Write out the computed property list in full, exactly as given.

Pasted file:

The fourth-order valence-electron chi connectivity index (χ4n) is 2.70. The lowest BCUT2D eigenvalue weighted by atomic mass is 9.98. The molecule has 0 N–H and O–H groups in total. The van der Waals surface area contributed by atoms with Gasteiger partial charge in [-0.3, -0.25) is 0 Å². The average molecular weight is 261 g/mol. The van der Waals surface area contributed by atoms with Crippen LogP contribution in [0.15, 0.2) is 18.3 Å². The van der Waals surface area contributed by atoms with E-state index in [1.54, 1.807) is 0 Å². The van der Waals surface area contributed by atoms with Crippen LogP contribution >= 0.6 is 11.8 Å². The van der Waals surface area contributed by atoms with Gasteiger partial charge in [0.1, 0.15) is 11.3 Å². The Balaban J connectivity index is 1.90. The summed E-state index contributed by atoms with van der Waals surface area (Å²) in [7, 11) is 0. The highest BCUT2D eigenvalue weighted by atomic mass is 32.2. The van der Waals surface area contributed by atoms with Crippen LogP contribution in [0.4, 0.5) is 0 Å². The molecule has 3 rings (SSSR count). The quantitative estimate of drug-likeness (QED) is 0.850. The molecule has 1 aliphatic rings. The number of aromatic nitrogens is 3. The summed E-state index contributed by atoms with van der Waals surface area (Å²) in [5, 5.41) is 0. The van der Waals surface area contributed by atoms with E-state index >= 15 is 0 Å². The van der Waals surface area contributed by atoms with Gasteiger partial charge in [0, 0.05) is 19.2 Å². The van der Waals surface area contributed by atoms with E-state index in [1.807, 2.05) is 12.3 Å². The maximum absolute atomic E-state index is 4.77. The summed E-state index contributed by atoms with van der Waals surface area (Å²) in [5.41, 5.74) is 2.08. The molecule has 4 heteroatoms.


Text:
The fourth-order valence-electron chi connectivity index (χ4n) is 2.70. The lowest BCUT2D eigenvalue weighted by atomic mass is 9.98. The molecule has 0 N–H and O–H groups in total. The van der Waals surface area contributed by atoms with Gasteiger partial charge in [-0.3, -0.25) is 0 Å². The average molecular weight is 261 g/mol. The van der Waals surface area contributed by atoms with Crippen LogP contribution in [0.15, 0.2) is 18.3 Å². The van der Waals surface area contributed by atoms with E-state index in [1.54, 1.807) is 0 Å². The van der Waals surface area contributed by atoms with Crippen LogP contribution >= 0.6 is 11.8 Å². The van der Waals surface area contributed by atoms with Gasteiger partial charge in [0.1, 0.15) is 11.3 Å². The Balaban J connectivity index is 1.90. The summed E-state index contributed by atoms with van der Waals surface area (Å²) in [7, 11) is 0. The highest BCUT2D eigenvalue weighted by atomic mass is 32.2. The van der Waals surface area contributed by atoms with Crippen LogP contribution in [0.4, 0.5) is 0 Å². The molecule has 3 rings (SSSR count). The quantitative estimate of drug-likeness (QED) is 0.850. The molecule has 1 aliphatic rings. The number of aromatic nitrogens is 3. The summed E-state index contributed by atoms with van der Waals surface area (Å²) in [5, 5.41) is 0. The van der Waals surface area contributed by atoms with E-state index >= 15 is 0 Å². The van der Waals surface area contributed by atoms with Gasteiger partial charge in [0, 0.05) is 19.2 Å². The van der Waals surface area contributed by atoms with E-state index in [1.807, 2.05) is 12.3 Å². The maximum absolute atomic E-state index is 4.77. The summed E-state index contributed by atoms with van der Waals surface area (Å²) in [5.41, 5.74) is 2.08. The molecule has 4 heteroatoms.